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Science and Religion

The newspaper recently (01/13/14) carried an obituary for Ian G. Barbour, a Carlton College professor who taught physics and religion and published writings on the subjects, with a positive passion for both.  Dr. Barbour is a kindred spirit.

Some there are who wonder how on earth Dr. Barbour could do it, this faithfulness to both science and Christianity.  I'm not one of those who think the one negates the other.  Never have, probably never will. But I'd be quick to admit, as one who has pastored souls for a lifetime, that in the public mind (whatever that is) and certainly in the press (which always enjoys a conflict) the two seem unalterably opposed. 

More than one smart aleck thirteen year old has posed me the question about the sons of Adam having to marry their sisters, as if to show the fiction Holy Writ is. A few confirmands tried to make me believe they were genuinely confused when their science teachers told them the earth was 5 billion years old, while Genesis shrinks the time to a few thousand; and, pastor, who's telling the truth?  Still I persisted for fifty years preaching on Genesis and most of the other texts that are cited by those with a shallow understanding of the Bible and of science.

If some fundamentalist purveyors of faith insist that "the Bible says it, I believe it, and that's that," not a few of those possessed with a scientific mind-set are intent to exclude any possibility of the existence of anything that cannot be measured by man and his instruments.

Humility, not just a little, a lot, would serve either faction exceedingly well in the search for the truth.  Which, that search, is all we have in either intellectual pursuit, never finding the absolute truth.

I could go on and on (and maybe you're afraid I will) about the dependence of science for its origin and its a prioris (meaning basic assumptions) on western religion.  And I am capable of waxing poetic about the mythopoetical; but I'll spare you the necessity of logging out at this juncture, and go on to a less complex consideration.

Namely that science and religion are two different, often very different, approaches to the same reality we name human existence. Science is dedicated to finding out how; religion, why.  I oversimplify, of course, but the distinction is useful. When I want to know how the creation came into being, I ask Einstein and his colleagues.  When I want to know why that creation continues to manifest a cruel and self-destructive bent, I ask Moses and his heirs.  When I wonder what the future has in store of marvel or technological surprise, I consult Popular Mechanics or Bill Gates; but when I worry about the uses, beneficial and perverse, to which those surprises will be put, I seek out those voices steeped in experience divine and human.  When I listen to novelist Tom Wolfe celebrate the latest discoveries about the functioning of the human brain, how each of us is encoded from our beginnings with patterns of behavior for a lifetime, I shake my head in dismay that anyone, let alone a poet, would dismiss so readily the mystery of the human psyche, a mystery that has engaged the wisest souls in every generation.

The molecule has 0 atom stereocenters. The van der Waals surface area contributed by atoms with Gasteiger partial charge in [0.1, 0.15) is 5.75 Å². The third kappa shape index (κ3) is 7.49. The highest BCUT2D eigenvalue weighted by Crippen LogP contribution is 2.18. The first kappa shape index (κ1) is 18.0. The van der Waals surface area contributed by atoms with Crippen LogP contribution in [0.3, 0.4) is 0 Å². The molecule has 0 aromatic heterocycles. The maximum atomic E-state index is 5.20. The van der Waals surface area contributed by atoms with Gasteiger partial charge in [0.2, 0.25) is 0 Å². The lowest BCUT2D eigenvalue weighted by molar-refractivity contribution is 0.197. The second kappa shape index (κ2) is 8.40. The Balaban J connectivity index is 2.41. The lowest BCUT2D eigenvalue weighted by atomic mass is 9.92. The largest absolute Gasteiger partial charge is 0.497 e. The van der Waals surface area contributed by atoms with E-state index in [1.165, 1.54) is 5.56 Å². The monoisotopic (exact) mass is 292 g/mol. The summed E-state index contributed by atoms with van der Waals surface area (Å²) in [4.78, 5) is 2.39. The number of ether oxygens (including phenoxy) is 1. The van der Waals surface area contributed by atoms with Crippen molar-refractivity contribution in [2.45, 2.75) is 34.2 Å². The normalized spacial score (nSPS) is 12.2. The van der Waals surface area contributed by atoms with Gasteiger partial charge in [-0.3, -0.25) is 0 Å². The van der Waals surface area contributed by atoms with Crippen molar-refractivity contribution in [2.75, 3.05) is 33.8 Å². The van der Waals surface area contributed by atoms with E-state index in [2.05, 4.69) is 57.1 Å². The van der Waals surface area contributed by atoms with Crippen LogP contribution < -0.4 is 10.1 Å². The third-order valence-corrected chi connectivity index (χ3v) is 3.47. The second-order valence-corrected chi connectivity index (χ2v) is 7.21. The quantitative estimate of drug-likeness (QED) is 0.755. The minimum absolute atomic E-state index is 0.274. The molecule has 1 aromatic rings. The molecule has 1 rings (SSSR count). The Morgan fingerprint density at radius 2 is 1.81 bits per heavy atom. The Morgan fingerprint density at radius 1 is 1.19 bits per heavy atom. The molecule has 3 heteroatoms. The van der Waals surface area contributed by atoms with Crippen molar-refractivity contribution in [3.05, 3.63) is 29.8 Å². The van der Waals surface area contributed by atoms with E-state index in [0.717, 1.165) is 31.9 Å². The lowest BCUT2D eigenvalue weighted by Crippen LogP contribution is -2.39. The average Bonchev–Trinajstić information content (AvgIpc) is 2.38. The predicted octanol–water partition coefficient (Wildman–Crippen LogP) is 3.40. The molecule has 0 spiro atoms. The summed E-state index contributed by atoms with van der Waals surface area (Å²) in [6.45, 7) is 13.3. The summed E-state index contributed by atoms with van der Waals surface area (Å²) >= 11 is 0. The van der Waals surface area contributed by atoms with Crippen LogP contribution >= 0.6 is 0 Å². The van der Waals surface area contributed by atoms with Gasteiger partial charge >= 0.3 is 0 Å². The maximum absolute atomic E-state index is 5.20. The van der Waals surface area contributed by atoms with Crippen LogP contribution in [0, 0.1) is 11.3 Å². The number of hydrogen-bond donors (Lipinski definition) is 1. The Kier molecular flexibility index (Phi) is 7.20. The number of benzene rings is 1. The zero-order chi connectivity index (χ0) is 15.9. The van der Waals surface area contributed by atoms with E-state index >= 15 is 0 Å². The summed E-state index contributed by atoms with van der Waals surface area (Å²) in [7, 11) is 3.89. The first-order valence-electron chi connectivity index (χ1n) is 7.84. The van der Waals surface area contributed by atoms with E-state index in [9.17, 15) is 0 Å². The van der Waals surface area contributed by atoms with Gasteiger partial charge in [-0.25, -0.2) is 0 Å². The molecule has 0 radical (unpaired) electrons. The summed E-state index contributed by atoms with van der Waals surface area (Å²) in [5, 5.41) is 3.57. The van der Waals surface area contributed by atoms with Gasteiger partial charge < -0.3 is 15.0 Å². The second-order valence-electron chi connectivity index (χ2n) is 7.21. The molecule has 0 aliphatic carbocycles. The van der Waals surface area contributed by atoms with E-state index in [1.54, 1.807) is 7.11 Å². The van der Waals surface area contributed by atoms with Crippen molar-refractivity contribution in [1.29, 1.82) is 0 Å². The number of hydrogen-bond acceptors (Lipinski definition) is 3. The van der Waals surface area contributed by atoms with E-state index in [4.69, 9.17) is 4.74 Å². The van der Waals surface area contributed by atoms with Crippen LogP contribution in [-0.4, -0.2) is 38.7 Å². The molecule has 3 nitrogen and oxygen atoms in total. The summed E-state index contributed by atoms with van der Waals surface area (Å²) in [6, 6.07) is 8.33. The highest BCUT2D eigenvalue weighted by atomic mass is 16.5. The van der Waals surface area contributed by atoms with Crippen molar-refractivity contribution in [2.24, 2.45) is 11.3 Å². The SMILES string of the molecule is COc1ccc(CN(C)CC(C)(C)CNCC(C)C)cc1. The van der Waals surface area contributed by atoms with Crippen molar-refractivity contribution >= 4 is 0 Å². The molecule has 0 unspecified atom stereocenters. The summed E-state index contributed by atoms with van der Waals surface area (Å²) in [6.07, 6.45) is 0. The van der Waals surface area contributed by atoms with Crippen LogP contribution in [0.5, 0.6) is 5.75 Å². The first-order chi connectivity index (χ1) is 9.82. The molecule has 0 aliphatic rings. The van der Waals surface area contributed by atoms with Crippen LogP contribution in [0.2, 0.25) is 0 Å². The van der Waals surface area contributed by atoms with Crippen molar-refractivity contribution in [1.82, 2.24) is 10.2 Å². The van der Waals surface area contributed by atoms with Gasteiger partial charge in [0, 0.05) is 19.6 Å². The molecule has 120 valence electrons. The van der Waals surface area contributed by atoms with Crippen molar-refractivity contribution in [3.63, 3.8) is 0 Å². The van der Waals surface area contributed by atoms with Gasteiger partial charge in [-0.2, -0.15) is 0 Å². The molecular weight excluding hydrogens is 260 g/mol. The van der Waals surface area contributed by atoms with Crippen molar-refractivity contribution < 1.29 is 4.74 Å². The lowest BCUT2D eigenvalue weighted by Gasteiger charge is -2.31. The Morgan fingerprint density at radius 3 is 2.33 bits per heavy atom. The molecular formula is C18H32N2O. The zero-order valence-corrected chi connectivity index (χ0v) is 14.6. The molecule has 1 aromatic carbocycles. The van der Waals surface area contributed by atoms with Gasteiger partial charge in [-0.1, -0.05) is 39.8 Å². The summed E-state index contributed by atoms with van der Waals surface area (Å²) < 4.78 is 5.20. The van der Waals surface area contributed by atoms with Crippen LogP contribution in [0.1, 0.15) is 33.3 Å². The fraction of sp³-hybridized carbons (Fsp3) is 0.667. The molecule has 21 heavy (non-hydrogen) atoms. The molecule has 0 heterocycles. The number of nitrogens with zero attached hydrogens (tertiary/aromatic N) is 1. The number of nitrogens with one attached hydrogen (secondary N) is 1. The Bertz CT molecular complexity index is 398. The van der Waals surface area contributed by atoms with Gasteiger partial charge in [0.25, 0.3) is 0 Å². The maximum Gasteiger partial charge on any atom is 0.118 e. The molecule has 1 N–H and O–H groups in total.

Friends have overheard me claim that if I weren't a pastor and practical theologian, I might have been an auto mechanic or a Wall Street financier... which is not to denigrate the paths not taken, but to illustrate the inclinations, the diverse and yet for me harmonious inclinations, of my own soul.

Hardly a day passes but I am moved to thank the good Lord (!) for the benefits science has visited on my generation to make our lives easier, more productive, and a lot longer.  I walk on bionic knees.  This morning I twice phoned my grandson in Thailand on his cell phone half a world away and he sounded like he was in the next town down the interstate.  I maintain, and am happy to do so, a fleet of three autos for our family.  My mornings begin with a virtual visit to the local bank to reconcile accounts.  UPS delivers me clothes and TV sets and stationery and prescription drugs ordered over the internet.  The ATM spits out cash for luncheon pizza.  Google helps me solve crossword puzzles (but, no, I refuse to consult Rex Parker).  Well, you get the picture... and, if it's still hazy, consider, please, what you are doing at this moment and how it could be I got to you.

But life, finally, isn't just Ford Fusions and prosthetic joints.  Life is poetry.  Life is song. Life is aspiration. And, yes, life is love, about which, love, the best science can do to explain it, is the cliché that it's an itch you can't scratch. If the most basic circumstances of our lives fall within the scientific realm, the most ennobling and satisfying belong to the religious or spiritual realm.

Somewhere in my senior year at college, psychology major that I was, I read with surprise that those people most adept at understanding the intricate meanderings of the human psyche were not Ph D's in my chosen major but novelists. Poets.  Artists.  They are the most capable of making those leaps of the imagination to another's mind and heart, usually because they have plumbed the depths of their own souls. That's from whence religion emanates.  That's what the Bible addresses.  Like a friend in exercise regularly says to me as we both stand naked in the shower room, "It's a mystery"; and he means just about everything, the whole human experience, a mystery at whose edges science nibbles and on which religion feasts.               



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